No matter how young or old you are, life can get stressful and complicated. Sometimes taking a minute out, or five, to relax and clear your mind can make all the difference.
Meditation is a great way to do this. Religious meditation is a way for people to calm their minds, but also to grow in their faith and to feel close to God. Many people use meditation even if they aren’t religious, as a way to relax.
During exams, students at Presbyterian Ladies’ College were able to take time out for meditation to help with the stress of study. This was a new initiative this year, put into action by the head of the senior school, Neesha Flint.
Called the Peace and Tranquillity Room and held in the school’s chapel, the room makes available a relaxing atmosphere with yoga mats, candles and flowers. Over 80 students used the room during their mock exams, and many students gave positive feedback, saying that the room helped to relax and calm them during an otherwise stressful time.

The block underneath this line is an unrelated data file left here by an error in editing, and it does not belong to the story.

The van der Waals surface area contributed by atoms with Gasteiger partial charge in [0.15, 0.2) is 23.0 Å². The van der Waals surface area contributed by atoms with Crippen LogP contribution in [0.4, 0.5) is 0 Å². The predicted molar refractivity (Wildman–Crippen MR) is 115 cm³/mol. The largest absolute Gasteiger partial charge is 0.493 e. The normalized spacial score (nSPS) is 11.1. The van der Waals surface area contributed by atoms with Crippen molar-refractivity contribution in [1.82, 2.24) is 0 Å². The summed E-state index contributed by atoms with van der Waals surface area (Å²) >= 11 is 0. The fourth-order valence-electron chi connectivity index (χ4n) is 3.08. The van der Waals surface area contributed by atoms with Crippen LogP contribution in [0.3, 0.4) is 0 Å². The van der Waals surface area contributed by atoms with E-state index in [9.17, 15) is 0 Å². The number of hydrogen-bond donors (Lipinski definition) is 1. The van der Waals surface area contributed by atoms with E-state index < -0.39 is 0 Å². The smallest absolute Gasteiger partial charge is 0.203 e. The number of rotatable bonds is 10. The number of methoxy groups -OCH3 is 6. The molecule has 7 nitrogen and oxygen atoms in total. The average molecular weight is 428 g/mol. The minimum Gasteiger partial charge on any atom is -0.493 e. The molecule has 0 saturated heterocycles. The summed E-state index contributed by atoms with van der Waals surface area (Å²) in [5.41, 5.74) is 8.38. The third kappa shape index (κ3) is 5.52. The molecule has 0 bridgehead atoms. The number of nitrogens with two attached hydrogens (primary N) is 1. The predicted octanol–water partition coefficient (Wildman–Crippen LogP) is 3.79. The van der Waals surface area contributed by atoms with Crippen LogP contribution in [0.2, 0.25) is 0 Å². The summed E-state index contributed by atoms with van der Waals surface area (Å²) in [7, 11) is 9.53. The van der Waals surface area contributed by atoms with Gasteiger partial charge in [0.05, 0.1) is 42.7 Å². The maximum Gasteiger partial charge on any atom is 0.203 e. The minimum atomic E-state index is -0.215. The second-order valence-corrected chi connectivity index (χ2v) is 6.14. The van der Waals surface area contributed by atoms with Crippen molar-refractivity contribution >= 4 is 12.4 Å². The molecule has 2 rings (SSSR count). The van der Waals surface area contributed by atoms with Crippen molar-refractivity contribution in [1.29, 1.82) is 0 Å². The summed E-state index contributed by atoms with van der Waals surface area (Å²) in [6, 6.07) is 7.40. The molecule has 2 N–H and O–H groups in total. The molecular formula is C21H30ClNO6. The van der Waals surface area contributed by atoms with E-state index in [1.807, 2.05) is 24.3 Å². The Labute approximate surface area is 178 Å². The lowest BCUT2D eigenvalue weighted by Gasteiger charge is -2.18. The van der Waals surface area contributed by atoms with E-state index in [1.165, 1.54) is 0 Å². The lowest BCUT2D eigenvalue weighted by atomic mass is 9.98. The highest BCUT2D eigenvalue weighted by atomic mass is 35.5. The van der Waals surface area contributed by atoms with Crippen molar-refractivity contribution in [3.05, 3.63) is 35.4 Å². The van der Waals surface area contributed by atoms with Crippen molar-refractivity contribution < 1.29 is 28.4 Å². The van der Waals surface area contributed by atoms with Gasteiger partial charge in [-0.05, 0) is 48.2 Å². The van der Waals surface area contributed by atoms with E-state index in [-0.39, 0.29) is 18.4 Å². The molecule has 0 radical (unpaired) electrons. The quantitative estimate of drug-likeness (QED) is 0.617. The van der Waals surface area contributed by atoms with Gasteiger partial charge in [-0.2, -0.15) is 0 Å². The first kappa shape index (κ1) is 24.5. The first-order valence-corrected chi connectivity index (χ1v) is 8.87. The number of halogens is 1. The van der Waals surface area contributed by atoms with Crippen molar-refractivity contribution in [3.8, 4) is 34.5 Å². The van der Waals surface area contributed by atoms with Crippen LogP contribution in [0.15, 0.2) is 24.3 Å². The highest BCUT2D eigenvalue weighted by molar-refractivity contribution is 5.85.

Neesha said that as the room was open before each exam, its aim was to relax students as they walked into each one, rather than working each other up in the corridor outside the exam room.
“The students get quite anxious before exams,” Neesha said. “They felt calmer going into exams – they felt their head-space was better.”
Meditation can have many other benefits too.
“Meditation, relaxation and random acts of kindness all prevent you from getting depression and anxiety,” Neesha said.
There are also online tools to help you meditate. Sites such as Smiling Mind can guide you through mediations which can be tailored to your age group. You don’t have to do it in such a structured way, however.
Neesha said that one of the first steps to meditating is to sit still and concentrate on breathing deeply, relaxing your body and trying to drop all thoughts from your mind.
Why not commit to meditation for 5-10 minutes each day? Perhaps before going to bed, take a few minutes to sit in silence and relax your mind.